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Drilling Poses Risk To Pennsylvania Water Supplies

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Drilling Poses Risk To Pennsylvania Water Supplies


Drilling Poses Risk To Pennsylvania Water Supplies

Drilling Poses Risk To Pennsylvania Water Supplies

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  • <iframe src="" width="100%" height="290" frameborder="0" scrolling="no" title="NPR embedded audio player">
  • Transcript

Two years ago, Pennsylvania opened the door to a natural gas drilling technique that's caused controversy in some Western states. At the time, environmentalists worried that high-volume hydrofracking could contaminate water supplies, but the state and industry insisted that fracking was safe. Now, after a spate of accidents, Pennsylvania regulators are tightening up the rules governing fracking.


From oil now to natural gas and a domestic reserve so large it could meet the nation's needs for 25 years.

Called the Marcellus Shale, it stretches from Ohio across West Virginia, Pennsylvania and New York, and was once thought too difficult to drill. Advances in technology finally allowed energy companies to tap into the vast Marcellus, and widespread drilling began in Pennsylvania two years ago.

But here's where the story sounds all too familiar: with the drilling came a rash of spills, accidents and an explosion last week, so now state officials are tightening the rules.

From member station WNYC in New York, Ilya Marritz reports.

ILYA MARRITZ: The hamlet of Dimock lies high on the Appalachian Plateau, miles from anywhere. It has one stoplight and barely a thousand people. But Dimock also has more than 60 gas wells, and the new industry has brought problems.

For example, Norma Fiorentino's private water well, New Year's day 2009, the retired nurse returned home from a trip and found a crater where her water well had once been.

NORMA FIORENTINO: It was, like, humongous. And the tap to the well, which was probably thousands of pounds, had blown in three pieces and was laying helter skelter.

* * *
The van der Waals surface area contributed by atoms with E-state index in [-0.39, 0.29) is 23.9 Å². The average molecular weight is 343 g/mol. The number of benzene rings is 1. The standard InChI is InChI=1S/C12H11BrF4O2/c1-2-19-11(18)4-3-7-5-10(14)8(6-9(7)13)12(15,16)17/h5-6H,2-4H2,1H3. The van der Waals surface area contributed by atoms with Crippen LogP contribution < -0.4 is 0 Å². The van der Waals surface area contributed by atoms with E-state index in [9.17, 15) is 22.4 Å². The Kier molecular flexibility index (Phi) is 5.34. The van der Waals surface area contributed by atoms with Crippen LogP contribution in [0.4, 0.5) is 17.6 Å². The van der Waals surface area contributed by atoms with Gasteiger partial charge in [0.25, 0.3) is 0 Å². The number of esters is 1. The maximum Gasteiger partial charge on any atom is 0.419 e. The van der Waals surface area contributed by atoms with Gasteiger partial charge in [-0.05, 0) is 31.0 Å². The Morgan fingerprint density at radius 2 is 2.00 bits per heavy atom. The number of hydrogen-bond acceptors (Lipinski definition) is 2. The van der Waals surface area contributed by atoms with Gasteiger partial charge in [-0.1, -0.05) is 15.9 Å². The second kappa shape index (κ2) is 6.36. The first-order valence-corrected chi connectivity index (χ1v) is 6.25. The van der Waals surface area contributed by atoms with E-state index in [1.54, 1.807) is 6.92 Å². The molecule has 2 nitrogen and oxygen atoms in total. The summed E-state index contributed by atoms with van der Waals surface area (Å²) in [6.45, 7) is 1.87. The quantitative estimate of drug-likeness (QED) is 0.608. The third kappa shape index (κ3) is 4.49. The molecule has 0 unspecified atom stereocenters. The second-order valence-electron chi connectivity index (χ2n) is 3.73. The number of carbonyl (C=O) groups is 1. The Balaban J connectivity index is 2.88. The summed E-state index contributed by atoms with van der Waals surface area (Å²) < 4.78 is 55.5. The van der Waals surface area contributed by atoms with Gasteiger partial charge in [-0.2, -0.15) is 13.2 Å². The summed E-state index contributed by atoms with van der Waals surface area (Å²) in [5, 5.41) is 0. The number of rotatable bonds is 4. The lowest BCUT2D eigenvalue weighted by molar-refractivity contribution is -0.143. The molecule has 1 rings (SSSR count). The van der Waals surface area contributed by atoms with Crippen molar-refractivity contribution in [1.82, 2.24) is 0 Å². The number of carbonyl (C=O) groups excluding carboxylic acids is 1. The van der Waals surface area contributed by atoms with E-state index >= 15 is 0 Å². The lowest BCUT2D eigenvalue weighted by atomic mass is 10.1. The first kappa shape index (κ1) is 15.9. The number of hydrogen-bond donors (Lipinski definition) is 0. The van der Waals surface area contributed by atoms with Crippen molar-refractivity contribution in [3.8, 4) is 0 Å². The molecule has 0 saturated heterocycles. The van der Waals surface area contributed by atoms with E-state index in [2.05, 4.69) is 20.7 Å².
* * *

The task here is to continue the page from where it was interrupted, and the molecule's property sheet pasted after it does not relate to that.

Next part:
MARRITZ: Natural gas had seeped into the water well from a new poorly constructed gas well on a neighbor's property. Gas built up until the pressure was great enough to heave a heavy concrete capping slab into the air.

The driller, Cabot Energy, was forced to plug several gas wells and is now paying for clean water to be delivered to the Fiorentinos and to more than a dozen other households with contaminated water supplies.

And there are other problems that keep regulators awake at night. John Hanger is Pennsylvania's secretary of environmental protection.

JOHN HANGER: Gas drilling wastewater is exceptionally polluted. It's nasty, nasty stuff.

MARRITZ: The nastiest stuff, Hanger says, comes from the process known as high- volume hydraulic fracturing, or fracking, in which drillers blast a mix of water, sand and chemicals into the well shaft to break up the shale and release the gas.

On at least three occasions, fracked water has been spilled into the creeks around Dimock, killing fish.

Now, Hangar's agency is proposing a new rule to force companies to disclose what chemicals they use for fracking and how much. Industry people say those are trade secrets. Nonsense, says Secretary Hanger.

HANGER: The public's right to know should trump the business need of a company to keep something a secret.

MARRITZ: Last month, Pennsylvania's Department of Environmental Protection summoned natural gas drillers to a closed-door meeting in the capital, Harrisburg. Hanger told the drillers they will have to comply with a raft of new rules to make drilling safer: among them, stricter requirements for well cementing, casing and inspections to prevent gas seeping into water wells.

Ray Walker is vice president with Range Resources and chairman of the Marcellus Shale Coalition, an industry group. He says he welcomes stricter standards and they could even be good for the bottom line.

RAY WALKER: My mother told me, and I'm sure your mother told you, it's always better and cheaper to do it right the first time.

MARRITZ: Walker believes the gas in the Marcellus Shale and other reserves in Texas and Arkansas could supply as much energy as all the oil in Saudi Arabia. He wants the industry to focus on earning trust so this domestic fuel source can be harvested safely.

A spokesman for Cabot Energy says the company has created hundreds of jobs and is working with the state to clear up environmental problems in Dimock.

Back in the hilly terrain around Dimock, 14 families are suing Cabot Energy over water contamination. Norma Fiorentino is part of the suit, so is Ron Carter, a retired factory worker.

RON CARTER: They thought they'd come in here and we're a bunch of hillbillies who didn't know any better. I guess, maybe we were, but it didn't take us long to learn.

MARRITZ: Now other states are looking to learn from Pennsylvania.

In April, Ron Carter met with the chair of the New York Senate's Environmental Committee. New York has a ban on fracking that will likely be lifted soon.

For NPR News, I'm Ilya Marritz.

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